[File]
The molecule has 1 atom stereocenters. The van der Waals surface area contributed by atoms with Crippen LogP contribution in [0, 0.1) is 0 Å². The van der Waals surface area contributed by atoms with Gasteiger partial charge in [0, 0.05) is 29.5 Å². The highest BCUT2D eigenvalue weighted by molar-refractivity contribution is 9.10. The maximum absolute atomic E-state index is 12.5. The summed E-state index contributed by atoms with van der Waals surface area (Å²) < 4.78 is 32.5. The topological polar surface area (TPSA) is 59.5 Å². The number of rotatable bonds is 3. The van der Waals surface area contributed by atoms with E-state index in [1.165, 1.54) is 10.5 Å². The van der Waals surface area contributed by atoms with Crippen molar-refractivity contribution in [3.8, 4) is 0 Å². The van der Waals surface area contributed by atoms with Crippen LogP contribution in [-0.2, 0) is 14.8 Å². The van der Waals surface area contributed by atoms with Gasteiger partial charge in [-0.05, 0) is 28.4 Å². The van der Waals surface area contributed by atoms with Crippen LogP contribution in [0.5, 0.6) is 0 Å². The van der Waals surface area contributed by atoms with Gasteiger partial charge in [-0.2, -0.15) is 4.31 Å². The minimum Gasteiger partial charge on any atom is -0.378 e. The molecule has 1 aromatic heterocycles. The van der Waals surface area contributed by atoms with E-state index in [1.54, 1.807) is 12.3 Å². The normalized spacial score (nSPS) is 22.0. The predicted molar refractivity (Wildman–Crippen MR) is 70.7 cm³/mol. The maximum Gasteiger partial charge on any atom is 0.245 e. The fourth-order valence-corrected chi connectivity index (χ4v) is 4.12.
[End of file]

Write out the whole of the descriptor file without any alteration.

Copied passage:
The molecule has 1 atom stereocenters. The van der Waals surface area contributed by atoms with Crippen LogP contribution in [0, 0.1) is 0 Å². The van der Waals surface area contributed by atoms with Gasteiger partial charge in [0, 0.05) is 29.5 Å². The highest BCUT2D eigenvalue weighted by molar-refractivity contribution is 9.10. The maximum absolute atomic E-state index is 12.5. The summed E-state index contributed by atoms with van der Waals surface area (Å²) < 4.78 is 32.5. The topological polar surface area (TPSA) is 59.5 Å². The number of rotatable bonds is 3. The van der Waals surface area contributed by atoms with E-state index in [1.165, 1.54) is 10.5 Å². The van der Waals surface area contributed by atoms with Crippen molar-refractivity contribution in [3.8, 4) is 0 Å². The van der Waals surface area contributed by atoms with Crippen LogP contribution in [-0.2, 0) is 14.8 Å². The van der Waals surface area contributed by atoms with Gasteiger partial charge in [-0.05, 0) is 28.4 Å². The van der Waals surface area contributed by atoms with Crippen LogP contribution in [0.5, 0.6) is 0 Å². The van der Waals surface area contributed by atoms with Gasteiger partial charge in [-0.2, -0.15) is 4.31 Å². The minimum Gasteiger partial charge on any atom is -0.378 e. The molecule has 1 aromatic heterocycles. The van der Waals surface area contributed by atoms with E-state index in [1.54, 1.807) is 12.3 Å². The normalized spacial score (nSPS) is 22.0. The predicted molar refractivity (Wildman–Crippen MR) is 70.7 cm³/mol. The maximum Gasteiger partial charge on any atom is 0.245 e. The fourth-order valence-corrected chi connectivity index (χ4v) is 4.12.